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Iran must pay $2.65 billion to the family members of the 241 US servicemen killed in the 1983 bombing of the US Marine barracks in Beirut, a federal judge ruled Friday, calling it the largest-ever such judgment against another country.
Iran has been blamed for supporting the terrorist group Hizbullah, which carried out the suicide bombing in Beirut. It was the worst terrorist act against US targets until the Sept. 11, 2001 attacks.
Hundreds of people crowded a federal courtroom to hear Friday's ruling. Parents have grown old since their children were killed. Siblings have grown into middle-age. Children have married and started families of their own.
"These individuals, whose hearts and souls were forever broken, waited patiently for nearly a quarter century for justice to be done," US District Judge Royce C. Lamberth said as families embraced.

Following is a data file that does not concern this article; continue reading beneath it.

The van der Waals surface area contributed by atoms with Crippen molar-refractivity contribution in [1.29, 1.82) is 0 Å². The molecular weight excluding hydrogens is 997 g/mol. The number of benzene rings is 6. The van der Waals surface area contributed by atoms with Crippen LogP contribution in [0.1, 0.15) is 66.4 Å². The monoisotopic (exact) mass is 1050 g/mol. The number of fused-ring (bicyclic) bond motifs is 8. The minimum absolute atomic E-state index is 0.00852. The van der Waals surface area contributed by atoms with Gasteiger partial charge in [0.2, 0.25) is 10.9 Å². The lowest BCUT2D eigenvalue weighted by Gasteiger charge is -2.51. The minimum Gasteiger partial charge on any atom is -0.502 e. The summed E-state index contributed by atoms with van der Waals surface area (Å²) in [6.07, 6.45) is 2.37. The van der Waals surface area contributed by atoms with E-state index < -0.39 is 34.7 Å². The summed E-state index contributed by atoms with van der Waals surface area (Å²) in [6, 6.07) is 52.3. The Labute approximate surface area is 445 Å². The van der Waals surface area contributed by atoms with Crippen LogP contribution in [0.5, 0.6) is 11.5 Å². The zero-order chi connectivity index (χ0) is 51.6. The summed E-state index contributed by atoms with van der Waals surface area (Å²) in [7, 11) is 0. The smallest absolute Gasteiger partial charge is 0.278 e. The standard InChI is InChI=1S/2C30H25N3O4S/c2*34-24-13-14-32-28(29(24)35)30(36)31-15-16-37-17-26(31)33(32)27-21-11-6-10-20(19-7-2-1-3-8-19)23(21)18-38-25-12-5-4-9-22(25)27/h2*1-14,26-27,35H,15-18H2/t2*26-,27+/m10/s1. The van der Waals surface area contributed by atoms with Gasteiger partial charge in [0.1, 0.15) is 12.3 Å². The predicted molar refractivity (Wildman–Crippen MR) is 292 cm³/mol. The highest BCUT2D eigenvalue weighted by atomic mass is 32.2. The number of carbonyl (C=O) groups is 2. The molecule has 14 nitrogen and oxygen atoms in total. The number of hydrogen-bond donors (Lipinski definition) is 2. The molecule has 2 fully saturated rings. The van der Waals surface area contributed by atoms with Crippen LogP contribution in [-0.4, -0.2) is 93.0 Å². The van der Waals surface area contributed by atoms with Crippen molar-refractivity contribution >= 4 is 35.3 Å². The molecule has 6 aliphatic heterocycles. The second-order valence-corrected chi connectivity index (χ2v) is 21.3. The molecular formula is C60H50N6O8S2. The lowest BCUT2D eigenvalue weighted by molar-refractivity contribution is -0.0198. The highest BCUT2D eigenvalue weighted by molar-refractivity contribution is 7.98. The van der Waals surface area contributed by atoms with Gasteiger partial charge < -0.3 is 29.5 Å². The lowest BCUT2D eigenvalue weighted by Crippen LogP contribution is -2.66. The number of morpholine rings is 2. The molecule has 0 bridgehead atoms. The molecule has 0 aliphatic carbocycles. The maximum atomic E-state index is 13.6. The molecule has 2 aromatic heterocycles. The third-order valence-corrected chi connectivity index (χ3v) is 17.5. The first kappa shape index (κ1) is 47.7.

The crowd, many of them weeping, stood and erupted into applause as Lamberth left the bench.
The ruling allows nearly 1,000 family members and estates to try to collect Iranian assets from various sources around the world.
"This is a sense of victory, of winning a battle," said Paul Rivers, who was a 20-year-old enlisted Marine on the second floor of the barracks when it exploded. "When we win the war is when we collect, when we make them pay for what they did."
Iran has denied responsibility for the attack. The nation did not respond to the 6-year-old lawsuit and was represented only by an empty table.